Designing Principle: Examples from the Masters

The designing principle, more or less, is the collection of creative things you do to present and tell your story.

In no particular order, here are some examples of how the masters have done it:

13 Reasons Why by Jay Asher
This is about a boy who learns why a girl has committed suicide.  Its designing principle is three-fold.  First, the girl has recorded her thirteen reasons why she’s committed suicide on 13 cassette tapes, the transcripts of which form a bulk of the narrative.  Second, there’s a map included with the tapes, which gets the main character moving around the city, occasionally running into people, while he listens to the tapes.  Third, it’s a type of framed story, with the listener’s front story framing the tape-recorded backstory.

Gone Girl by Gillian Flynn
At its core, this is about a husband who’s suspected of murdering his missing wife.  Its designing principle is to alternate between the husband’s present, front-story perspective and the wife’s past perspective by way of diary entries.  The designing principle also provides a plot device, because the diary we’ve been reading provides a twist halfway through the story.  At which point the wife herself starts taking over her part of the story narration in the present.

The Princess Bride by William Goldman
This is about a pirate who tries to rescue his love from the evil Prince Humperdinck. Its designing principle is to present the story as written by a fictional author named S. Morgenstern who has taken the liberty of leaving out all the boring parts.  As for the movie, the designing principle is to frame the story with a story of a grandfather reading the S. Morgenstern book to his grandson.

The Notebook by Nicholas Sparks
This is a typical love story of how two people got together.  The emotional genius of the story is the designing principle, which is also to frame the story.  The main love story has been written down by an old man who reads the story every day to an ill old lady.  And this designing principle also provides the plot twist: the main story is about the two of them.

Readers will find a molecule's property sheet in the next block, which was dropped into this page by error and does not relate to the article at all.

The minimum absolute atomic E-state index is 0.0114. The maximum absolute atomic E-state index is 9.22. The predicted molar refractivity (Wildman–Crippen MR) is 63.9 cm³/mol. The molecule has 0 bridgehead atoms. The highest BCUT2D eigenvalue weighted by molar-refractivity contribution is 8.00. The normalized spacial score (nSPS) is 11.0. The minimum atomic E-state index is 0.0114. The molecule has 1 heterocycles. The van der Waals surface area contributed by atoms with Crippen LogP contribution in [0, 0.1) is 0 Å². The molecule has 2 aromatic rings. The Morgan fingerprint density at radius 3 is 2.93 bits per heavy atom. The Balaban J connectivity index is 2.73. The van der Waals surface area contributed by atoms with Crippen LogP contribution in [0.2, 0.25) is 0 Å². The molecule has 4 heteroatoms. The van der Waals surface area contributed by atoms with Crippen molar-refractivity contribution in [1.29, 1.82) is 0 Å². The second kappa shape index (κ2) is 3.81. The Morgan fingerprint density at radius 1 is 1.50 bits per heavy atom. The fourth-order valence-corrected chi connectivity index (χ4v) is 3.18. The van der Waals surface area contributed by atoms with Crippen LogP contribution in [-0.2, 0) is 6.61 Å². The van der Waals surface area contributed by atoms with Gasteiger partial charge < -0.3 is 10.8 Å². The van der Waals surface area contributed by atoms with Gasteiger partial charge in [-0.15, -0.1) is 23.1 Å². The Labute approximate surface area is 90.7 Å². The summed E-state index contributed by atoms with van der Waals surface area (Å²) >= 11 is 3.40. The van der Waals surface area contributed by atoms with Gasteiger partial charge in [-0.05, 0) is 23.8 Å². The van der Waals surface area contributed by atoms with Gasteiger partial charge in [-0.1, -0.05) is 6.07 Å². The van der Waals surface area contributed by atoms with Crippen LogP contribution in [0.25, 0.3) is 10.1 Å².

A Visit from the Goon Squad by Jennifer Egan
This story follows the lives of several characters as they grow old.  Its designing principle is hard to describe.  It’s composed of thirteen loosely connected short stories, but it’s more than that…even if I can’t quite put it into words.  One chapter is a slide show presentation.  It’s definitely outside the box.  Read it to see for yourself.

Where’d You Go Bernadette by Maria Semple
At its core, this is about a reclusive mom who goes missing.  Its designing principle has a couple of aspects.  First, it plays with timing in that it starts late, with readers learning that Bernadette has already gone missing, and then it flashes back to how that happened. Second, it has a special narrator: the woman’s teen daughter tells the story, in part with her own narrative and in part through the documents she’s gathered to figure out where her mom went, with the file making an appearance in the plot.

The Lunar Chronicles by Marissa Meyer
This is a series in which an evil ruler wants to take over the universe.  The designing principle revolves around classic fairy tales, with a different fairy tale informing the plot and providing a pivotal character in each of the books.